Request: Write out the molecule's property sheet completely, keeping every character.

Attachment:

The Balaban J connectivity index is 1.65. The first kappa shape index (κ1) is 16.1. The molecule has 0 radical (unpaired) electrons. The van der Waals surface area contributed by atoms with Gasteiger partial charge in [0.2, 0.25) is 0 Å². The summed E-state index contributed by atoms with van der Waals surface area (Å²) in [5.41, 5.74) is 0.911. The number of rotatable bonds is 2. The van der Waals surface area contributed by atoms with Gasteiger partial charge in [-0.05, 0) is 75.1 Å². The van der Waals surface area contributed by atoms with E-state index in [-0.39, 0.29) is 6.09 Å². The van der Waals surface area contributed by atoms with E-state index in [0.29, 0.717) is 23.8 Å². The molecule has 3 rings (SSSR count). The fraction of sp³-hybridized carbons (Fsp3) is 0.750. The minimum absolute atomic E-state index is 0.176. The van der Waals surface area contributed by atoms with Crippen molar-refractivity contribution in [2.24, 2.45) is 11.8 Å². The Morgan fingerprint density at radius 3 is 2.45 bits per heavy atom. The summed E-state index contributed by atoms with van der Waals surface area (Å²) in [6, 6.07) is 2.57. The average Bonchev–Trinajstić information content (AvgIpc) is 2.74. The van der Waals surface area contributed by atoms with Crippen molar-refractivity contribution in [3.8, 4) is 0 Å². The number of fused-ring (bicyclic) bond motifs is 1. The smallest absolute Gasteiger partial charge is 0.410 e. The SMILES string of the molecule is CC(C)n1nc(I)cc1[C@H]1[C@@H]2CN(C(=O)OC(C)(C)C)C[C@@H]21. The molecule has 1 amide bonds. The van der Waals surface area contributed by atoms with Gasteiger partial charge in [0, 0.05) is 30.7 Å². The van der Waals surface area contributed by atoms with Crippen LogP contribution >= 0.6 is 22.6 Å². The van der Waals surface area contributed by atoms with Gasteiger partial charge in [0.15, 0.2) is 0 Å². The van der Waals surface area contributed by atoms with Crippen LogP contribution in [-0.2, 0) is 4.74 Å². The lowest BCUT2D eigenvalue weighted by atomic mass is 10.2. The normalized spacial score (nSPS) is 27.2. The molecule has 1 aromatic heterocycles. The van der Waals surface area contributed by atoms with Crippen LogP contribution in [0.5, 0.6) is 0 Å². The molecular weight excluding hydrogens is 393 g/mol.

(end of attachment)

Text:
The Balaban J connectivity index is 1.65. The first kappa shape index (κ1) is 16.1. The molecule has 0 radical (unpaired) electrons. The van der Waals surface area contributed by atoms with Gasteiger partial charge in [0.2, 0.25) is 0 Å². The summed E-state index contributed by atoms with van der Waals surface area (Å²) in [5.41, 5.74) is 0.911. The number of rotatable bonds is 2. The van der Waals surface area contributed by atoms with Gasteiger partial charge in [-0.05, 0) is 75.1 Å². The van der Waals surface area contributed by atoms with E-state index in [-0.39, 0.29) is 6.09 Å². The van der Waals surface area contributed by atoms with E-state index in [0.29, 0.717) is 23.8 Å². The molecule has 3 rings (SSSR count). The fraction of sp³-hybridized carbons (Fsp3) is 0.750. The minimum absolute atomic E-state index is 0.176. The van der Waals surface area contributed by atoms with Crippen molar-refractivity contribution in [2.24, 2.45) is 11.8 Å². The Morgan fingerprint density at radius 3 is 2.45 bits per heavy atom. The summed E-state index contributed by atoms with van der Waals surface area (Å²) in [6, 6.07) is 2.57. The average Bonchev–Trinajstić information content (AvgIpc) is 2.74. The van der Waals surface area contributed by atoms with Crippen molar-refractivity contribution in [3.8, 4) is 0 Å². The number of fused-ring (bicyclic) bond motifs is 1. The smallest absolute Gasteiger partial charge is 0.410 e. The SMILES string of the molecule is CC(C)n1nc(I)cc1[C@H]1[C@@H]2CN(C(=O)OC(C)(C)C)C[C@@H]21. The molecule has 1 amide bonds. The van der Waals surface area contributed by atoms with Gasteiger partial charge in [0, 0.05) is 30.7 Å². The van der Waals surface area contributed by atoms with Crippen LogP contribution >= 0.6 is 22.6 Å². The van der Waals surface area contributed by atoms with Gasteiger partial charge in [0.15, 0.2) is 0 Å². The van der Waals surface area contributed by atoms with Crippen LogP contribution in [-0.2, 0) is 4.74 Å². The lowest BCUT2D eigenvalue weighted by atomic mass is 10.2. The normalized spacial score (nSPS) is 27.2. The molecule has 1 aromatic heterocycles. The van der Waals surface area contributed by atoms with Crippen LogP contribution in [0.5, 0.6) is 0 Å². The molecular weight excluding hydrogens is 393 g/mol.